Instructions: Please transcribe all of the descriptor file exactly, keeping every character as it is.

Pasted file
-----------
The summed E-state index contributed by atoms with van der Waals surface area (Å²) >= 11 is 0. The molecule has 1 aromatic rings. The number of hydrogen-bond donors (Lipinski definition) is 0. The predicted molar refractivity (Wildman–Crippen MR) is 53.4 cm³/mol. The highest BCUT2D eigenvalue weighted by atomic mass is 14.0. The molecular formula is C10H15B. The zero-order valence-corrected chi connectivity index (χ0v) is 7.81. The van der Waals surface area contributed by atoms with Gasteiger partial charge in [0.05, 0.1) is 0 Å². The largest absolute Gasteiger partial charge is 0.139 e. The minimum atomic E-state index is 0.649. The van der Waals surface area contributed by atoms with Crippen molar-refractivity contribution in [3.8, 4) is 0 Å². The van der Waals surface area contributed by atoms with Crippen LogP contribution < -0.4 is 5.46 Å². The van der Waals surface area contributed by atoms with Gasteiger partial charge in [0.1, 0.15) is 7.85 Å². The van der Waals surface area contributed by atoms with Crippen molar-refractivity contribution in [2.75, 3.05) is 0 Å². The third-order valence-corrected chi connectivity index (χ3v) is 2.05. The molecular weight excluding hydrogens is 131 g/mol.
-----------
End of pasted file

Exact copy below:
The summed E-state index contributed by atoms with van der Waals surface area (Å²) >= 11 is 0. The molecule has 1 aromatic rings. The number of hydrogen-bond donors (Lipinski definition) is 0. The predicted molar refractivity (Wildman–Crippen MR) is 53.4 cm³/mol. The highest BCUT2D eigenvalue weighted by atomic mass is 14.0. The molecular formula is C10H15B. The zero-order valence-corrected chi connectivity index (χ0v) is 7.81. The van der Waals surface area contributed by atoms with Gasteiger partial charge in [0.05, 0.1) is 0 Å². The largest absolute Gasteiger partial charge is 0.139 e. The minimum atomic E-state index is 0.649. The van der Waals surface area contributed by atoms with Crippen molar-refractivity contribution in [3.8, 4) is 0 Å². The van der Waals surface area contributed by atoms with Crippen LogP contribution < -0.4 is 5.46 Å². The van der Waals surface area contributed by atoms with Gasteiger partial charge in [0.1, 0.15) is 7.85 Å². The van der Waals surface area contributed by atoms with Crippen molar-refractivity contribution in [2.75, 3.05) is 0 Å². The third-order valence-corrected chi connectivity index (χ3v) is 2.05. The molecular weight excluding hydrogens is 131 g/mol.